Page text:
Troupe’s head Choi Tae-ji to organize ballet-meets-gugak show for its 50th anniversary
The year 2011 was a monumental one for Korea National Ballet. Its March show “Giselle” marked the ballet company’s first-ever sell-out and fueled ballet fever across the nation. Most shows during the rest of the year sold out as well, ballet-related fashion items were popular, and a TV comedy even featured ballet as its main theme.
Then in September, KNB successfully staged “Prince Hodong” at San Carlo Theater in Naples, Italy. It was the first time a Korean original ballet had been showcased in Italy, fulfilling KNB head Choi Tae-ji’s dream to perform in the birthplace of ballet.
It was the most arduous but also most rewarding year in the 49 years of KNB, Choi told The Korea Herald on Thursday.
“The theater was packed for every show, up to the fourth floor, and 98 percent were paid seats. It meant so much to me. I realized that now people really want to see KNB’s show, not just a show led by a star ballerina,” she said.
Choi served as KNB head from 1996 to 2001, moved to Chongdong Theater for a while, then resumed her work at KNB in 2008 and has been there since. Last year she received an Ok-gwan Order of Cultural Merit for her achievements leading KNB. In November she was invited as a jury member for a grade advancement competition held at Le Ballet de l’Opera National de Paris, one of the oldest and most renowned ballet companies in the world.
|Choi Tae-ji speaks to The Korea Herald on Thursday at Seoul Arts Center in Seocho-dong, southern Seoul. (Lee Sang-sub/The Korea Herald)|
“The history of the competition goes way back, more than 300 years. As the first-ever Korean to be invited, I was so happy because I felt that they recognized the level of Korea’s ballet. A strong country has a strong, recognized culture. Korea also became a strong country, included as part of G20, and the world is recognizing our culture,” said Choi.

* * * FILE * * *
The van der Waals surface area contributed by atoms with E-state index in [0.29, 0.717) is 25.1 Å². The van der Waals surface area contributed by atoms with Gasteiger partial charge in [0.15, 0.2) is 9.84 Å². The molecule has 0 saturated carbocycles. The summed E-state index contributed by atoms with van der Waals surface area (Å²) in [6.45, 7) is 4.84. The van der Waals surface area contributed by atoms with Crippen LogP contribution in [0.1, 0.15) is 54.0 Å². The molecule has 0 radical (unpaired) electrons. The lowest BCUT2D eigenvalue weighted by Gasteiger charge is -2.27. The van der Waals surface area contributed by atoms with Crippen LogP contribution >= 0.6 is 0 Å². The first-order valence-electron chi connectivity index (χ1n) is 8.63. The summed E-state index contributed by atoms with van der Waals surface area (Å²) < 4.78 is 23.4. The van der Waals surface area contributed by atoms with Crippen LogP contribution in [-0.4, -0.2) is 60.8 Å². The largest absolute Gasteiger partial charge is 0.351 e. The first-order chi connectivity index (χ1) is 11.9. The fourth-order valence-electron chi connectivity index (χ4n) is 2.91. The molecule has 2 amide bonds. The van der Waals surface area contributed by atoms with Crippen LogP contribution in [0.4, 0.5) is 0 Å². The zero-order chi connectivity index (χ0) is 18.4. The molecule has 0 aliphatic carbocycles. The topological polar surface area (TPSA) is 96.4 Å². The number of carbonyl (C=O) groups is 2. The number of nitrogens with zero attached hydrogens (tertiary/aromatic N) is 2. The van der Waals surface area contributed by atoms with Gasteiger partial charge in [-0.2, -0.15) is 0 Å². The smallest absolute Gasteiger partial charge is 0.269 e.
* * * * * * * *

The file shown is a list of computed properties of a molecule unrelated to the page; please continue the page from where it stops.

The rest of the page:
KNB celebrates its 50th anniversary this year, and is planning unprecedented shows. It is to meet the heightened expectations of local ballet fans, said Choi.
One show is “Poise,” an original modern ballet to be held in June. A September performance will be based on traditional music composed by Hwang Byung-ki, an established musician who plays the gayageum (a Korean zither).
“I always had great interest in Korean traditional music, perhaps more so because I grew up as a Korean resident in Japan. I was fascinated with nongak (peasant music) and samulnori (four-instrument play) and even learned gayageum. I enjoyed talking to Korean traditional musicians while I served at Chongdong Theater.
“Celebrating the 50th anniversary, I thought it was time for us to try something new, like an encounter with gugak. The start is Hwang Byung-ki, and we also want to work with singer Ahn Suk-seon in the future,” said Choi.
Three choreographers will be in charge of the dance, one of them from France. The venture to merge different cultures is also in line with Choi’s goal to create works that reflect not only Korea’s identity but also a common language the whole world can relate to.
Asians especially seem to be unsure of their ballet, Choi said, perhaps because their ballet history is shorter than Europe’s, and Koreans try to affirm their identity with “something Korean.” But he said ballet was a universal language that did not belong to a single country.
“I was confused with my own identity, having grown up in Japan but working in Korea. But I could survive through the days because I had ballet, an art which communicates without verbal language. People understood me through it. That is ballet,” said Choi.
“When I talk to European dancers, they say that Koreans have many values they do not have. It is true; many Korean dancers outclass others in terms of concentration and drive to win. After seeing how we did in Italy last year, I know we are ready to do and make anything they do,” said Choi.
Choi said KNB will perform overseas more this year, hopefully in Spain and China. Now the situation is quite reversed; KNB used to have to rent stages to showcase overseas but now it gets to choose and talk guarantee fees.
“We will never forget our original intention. We will continue to hold free shows in small cities for the underprivileged this year, and always come up with new ideas to entertain the audience,” said Choi.
By Park Min-young